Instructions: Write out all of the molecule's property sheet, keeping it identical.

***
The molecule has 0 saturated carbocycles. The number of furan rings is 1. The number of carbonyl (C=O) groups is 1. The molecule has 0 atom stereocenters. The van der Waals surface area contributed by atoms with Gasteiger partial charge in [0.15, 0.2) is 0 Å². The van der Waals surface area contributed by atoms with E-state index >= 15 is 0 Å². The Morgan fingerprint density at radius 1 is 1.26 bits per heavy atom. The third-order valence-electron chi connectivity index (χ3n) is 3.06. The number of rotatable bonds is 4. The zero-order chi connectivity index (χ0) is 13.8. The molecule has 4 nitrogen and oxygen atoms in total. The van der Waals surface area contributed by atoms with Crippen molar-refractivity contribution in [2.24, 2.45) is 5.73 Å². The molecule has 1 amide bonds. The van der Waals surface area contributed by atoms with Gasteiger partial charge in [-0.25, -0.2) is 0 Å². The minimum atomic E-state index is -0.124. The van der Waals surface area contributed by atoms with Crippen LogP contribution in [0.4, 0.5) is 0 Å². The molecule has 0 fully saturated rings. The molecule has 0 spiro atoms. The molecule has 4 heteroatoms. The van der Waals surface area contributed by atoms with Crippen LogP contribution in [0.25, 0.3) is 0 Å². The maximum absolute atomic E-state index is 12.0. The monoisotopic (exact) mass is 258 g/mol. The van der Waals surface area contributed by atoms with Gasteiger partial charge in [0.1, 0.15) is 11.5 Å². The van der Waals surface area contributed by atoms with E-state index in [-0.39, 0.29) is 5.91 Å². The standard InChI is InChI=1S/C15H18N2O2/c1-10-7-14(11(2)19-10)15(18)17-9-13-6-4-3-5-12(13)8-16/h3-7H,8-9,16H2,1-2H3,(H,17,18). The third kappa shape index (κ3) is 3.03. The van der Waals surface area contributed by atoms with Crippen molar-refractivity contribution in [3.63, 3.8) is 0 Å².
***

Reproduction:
The molecule has 0 saturated carbocycles. The number of furan rings is 1. The number of carbonyl (C=O) groups is 1. The molecule has 0 atom stereocenters. The van der Waals surface area contributed by atoms with Gasteiger partial charge in [0.15, 0.2) is 0 Å². The van der Waals surface area contributed by atoms with E-state index >= 15 is 0 Å². The Morgan fingerprint density at radius 1 is 1.26 bits per heavy atom. The third-order valence-electron chi connectivity index (χ3n) is 3.06. The number of rotatable bonds is 4. The zero-order chi connectivity index (χ0) is 13.8. The molecule has 4 nitrogen and oxygen atoms in total. The van der Waals surface area contributed by atoms with Crippen molar-refractivity contribution in [2.24, 2.45) is 5.73 Å². The molecule has 1 amide bonds. The van der Waals surface area contributed by atoms with Gasteiger partial charge in [-0.25, -0.2) is 0 Å². The minimum atomic E-state index is -0.124. The van der Waals surface area contributed by atoms with Crippen LogP contribution in [0.4, 0.5) is 0 Å². The molecule has 0 fully saturated rings. The molecule has 0 spiro atoms. The molecule has 4 heteroatoms. The van der Waals surface area contributed by atoms with Crippen LogP contribution in [0.25, 0.3) is 0 Å². The maximum absolute atomic E-state index is 12.0. The monoisotopic (exact) mass is 258 g/mol. The van der Waals surface area contributed by atoms with Gasteiger partial charge in [0.1, 0.15) is 11.5 Å². The van der Waals surface area contributed by atoms with E-state index in [-0.39, 0.29) is 5.91 Å². The standard InChI is InChI=1S/C15H18N2O2/c1-10-7-14(11(2)19-10)15(18)17-9-13-6-4-3-5-12(13)8-16/h3-7H,8-9,16H2,1-2H3,(H,17,18). The third kappa shape index (κ3) is 3.03. The van der Waals surface area contributed by atoms with Crippen molar-refractivity contribution in [3.63, 3.8) is 0 Å².